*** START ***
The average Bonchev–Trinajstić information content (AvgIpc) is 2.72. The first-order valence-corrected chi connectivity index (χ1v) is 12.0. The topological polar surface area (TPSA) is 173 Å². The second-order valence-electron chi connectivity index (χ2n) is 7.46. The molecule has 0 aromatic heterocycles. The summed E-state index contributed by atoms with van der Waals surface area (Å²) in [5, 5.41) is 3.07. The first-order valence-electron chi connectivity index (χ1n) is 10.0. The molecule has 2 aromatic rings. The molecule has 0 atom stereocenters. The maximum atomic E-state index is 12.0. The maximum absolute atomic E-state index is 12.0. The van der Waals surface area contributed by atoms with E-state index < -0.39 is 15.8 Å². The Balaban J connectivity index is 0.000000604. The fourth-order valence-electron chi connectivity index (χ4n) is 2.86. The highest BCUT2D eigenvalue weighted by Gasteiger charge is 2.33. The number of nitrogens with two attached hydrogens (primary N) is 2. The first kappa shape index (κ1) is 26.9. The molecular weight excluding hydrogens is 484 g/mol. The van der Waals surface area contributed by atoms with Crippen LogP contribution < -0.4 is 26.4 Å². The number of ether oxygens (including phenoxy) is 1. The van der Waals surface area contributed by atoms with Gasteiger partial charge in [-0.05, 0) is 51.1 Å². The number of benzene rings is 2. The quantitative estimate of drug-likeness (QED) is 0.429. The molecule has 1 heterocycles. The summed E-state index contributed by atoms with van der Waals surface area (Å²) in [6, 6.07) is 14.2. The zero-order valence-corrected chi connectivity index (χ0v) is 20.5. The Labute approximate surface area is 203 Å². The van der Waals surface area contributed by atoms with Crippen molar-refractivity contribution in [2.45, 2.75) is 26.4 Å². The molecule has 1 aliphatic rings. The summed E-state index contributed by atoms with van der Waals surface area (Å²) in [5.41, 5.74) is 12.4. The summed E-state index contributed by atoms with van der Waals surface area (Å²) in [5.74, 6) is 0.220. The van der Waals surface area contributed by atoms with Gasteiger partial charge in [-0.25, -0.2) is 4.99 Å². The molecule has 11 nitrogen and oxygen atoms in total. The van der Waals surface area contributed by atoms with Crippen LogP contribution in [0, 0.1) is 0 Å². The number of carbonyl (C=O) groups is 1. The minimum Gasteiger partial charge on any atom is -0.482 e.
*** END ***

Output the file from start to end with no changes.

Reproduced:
The average Bonchev–Trinajstić information content (AvgIpc) is 2.72. The first-order valence-corrected chi connectivity index (χ1v) is 12.0. The topological polar surface area (TPSA) is 173 Å². The second-order valence-electron chi connectivity index (χ2n) is 7.46. The molecule has 0 aromatic heterocycles. The summed E-state index contributed by atoms with van der Waals surface area (Å²) in [5, 5.41) is 3.07. The first-order valence-electron chi connectivity index (χ1n) is 10.0. The molecule has 2 aromatic rings. The molecule has 0 atom stereocenters. The maximum atomic E-state index is 12.0. The maximum absolute atomic E-state index is 12.0. The van der Waals surface area contributed by atoms with E-state index < -0.39 is 15.8 Å². The Balaban J connectivity index is 0.000000604. The fourth-order valence-electron chi connectivity index (χ4n) is 2.86. The highest BCUT2D eigenvalue weighted by Gasteiger charge is 2.33. The number of nitrogens with two attached hydrogens (primary N) is 2. The first kappa shape index (κ1) is 26.9. The molecular weight excluding hydrogens is 484 g/mol. The van der Waals surface area contributed by atoms with Crippen LogP contribution < -0.4 is 26.4 Å². The number of ether oxygens (including phenoxy) is 1. The van der Waals surface area contributed by atoms with Gasteiger partial charge in [-0.05, 0) is 51.1 Å². The number of benzene rings is 2. The quantitative estimate of drug-likeness (QED) is 0.429. The molecule has 1 heterocycles. The summed E-state index contributed by atoms with van der Waals surface area (Å²) in [6, 6.07) is 14.2. The zero-order valence-corrected chi connectivity index (χ0v) is 20.5. The Labute approximate surface area is 203 Å². The van der Waals surface area contributed by atoms with Crippen molar-refractivity contribution in [2.45, 2.75) is 26.4 Å². The molecule has 1 aliphatic rings. The summed E-state index contributed by atoms with van der Waals surface area (Å²) in [5.41, 5.74) is 12.4. The summed E-state index contributed by atoms with van der Waals surface area (Å²) in [5.74, 6) is 0.220. The van der Waals surface area contributed by atoms with Gasteiger partial charge in [-0.25, -0.2) is 4.99 Å². The molecule has 11 nitrogen and oxygen atoms in total. The van der Waals surface area contributed by atoms with Crippen LogP contribution in [0, 0.1) is 0 Å². The number of carbonyl (C=O) groups is 1. The minimum Gasteiger partial charge on any atom is -0.482 e.